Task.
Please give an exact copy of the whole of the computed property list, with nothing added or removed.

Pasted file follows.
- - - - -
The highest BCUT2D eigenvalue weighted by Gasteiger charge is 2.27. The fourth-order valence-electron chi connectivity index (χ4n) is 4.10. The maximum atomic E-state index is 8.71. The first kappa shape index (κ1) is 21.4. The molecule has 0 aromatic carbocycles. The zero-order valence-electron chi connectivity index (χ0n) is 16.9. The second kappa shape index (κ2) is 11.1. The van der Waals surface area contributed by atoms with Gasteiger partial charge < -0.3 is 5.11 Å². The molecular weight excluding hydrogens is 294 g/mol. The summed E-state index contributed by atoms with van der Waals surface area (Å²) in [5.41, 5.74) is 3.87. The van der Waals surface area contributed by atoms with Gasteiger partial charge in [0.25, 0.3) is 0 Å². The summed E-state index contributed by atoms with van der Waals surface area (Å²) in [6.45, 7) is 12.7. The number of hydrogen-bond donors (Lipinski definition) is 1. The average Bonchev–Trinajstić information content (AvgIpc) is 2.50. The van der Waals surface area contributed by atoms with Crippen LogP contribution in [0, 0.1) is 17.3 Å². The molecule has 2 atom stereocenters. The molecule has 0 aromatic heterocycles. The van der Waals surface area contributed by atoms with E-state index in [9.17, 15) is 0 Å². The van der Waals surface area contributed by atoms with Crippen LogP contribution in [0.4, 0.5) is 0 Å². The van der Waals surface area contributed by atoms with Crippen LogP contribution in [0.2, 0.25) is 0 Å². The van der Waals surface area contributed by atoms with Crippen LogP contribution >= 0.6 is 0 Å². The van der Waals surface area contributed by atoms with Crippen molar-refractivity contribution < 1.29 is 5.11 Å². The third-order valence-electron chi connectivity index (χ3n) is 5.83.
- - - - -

The highest BCUT2D eigenvalue weighted by Gasteiger charge is 2.27. The fourth-order valence-electron chi connectivity index (χ4n) is 4.10. The maximum atomic E-state index is 8.71. The first kappa shape index (κ1) is 21.4. The molecule has 0 aromatic carbocycles. The zero-order valence-electron chi connectivity index (χ0n) is 16.9. The second kappa shape index (κ2) is 11.1. The van der Waals surface area contributed by atoms with Gasteiger partial charge < -0.3 is 5.11 Å². The molecular weight excluding hydrogens is 294 g/mol. The summed E-state index contributed by atoms with van der Waals surface area (Å²) in [5.41, 5.74) is 3.87. The van der Waals surface area contributed by atoms with Gasteiger partial charge in [0.25, 0.3) is 0 Å². The summed E-state index contributed by atoms with van der Waals surface area (Å²) in [6.45, 7) is 12.7. The number of hydrogen-bond donors (Lipinski definition) is 1. The average Bonchev–Trinajstić information content (AvgIpc) is 2.50. The van der Waals surface area contributed by atoms with Crippen LogP contribution in [0, 0.1) is 17.3 Å². The molecule has 2 atom stereocenters. The molecule has 0 aromatic heterocycles. The van der Waals surface area contributed by atoms with E-state index in [9.17, 15) is 0 Å². The van der Waals surface area contributed by atoms with Crippen LogP contribution in [0.4, 0.5) is 0 Å². The van der Waals surface area contributed by atoms with Crippen LogP contribution in [0.2, 0.25) is 0 Å². The van der Waals surface area contributed by atoms with Crippen LogP contribution >= 0.6 is 0 Å². The van der Waals surface area contributed by atoms with Crippen molar-refractivity contribution < 1.29 is 5.11 Å². The third-order valence-electron chi connectivity index (χ3n) is 5.83.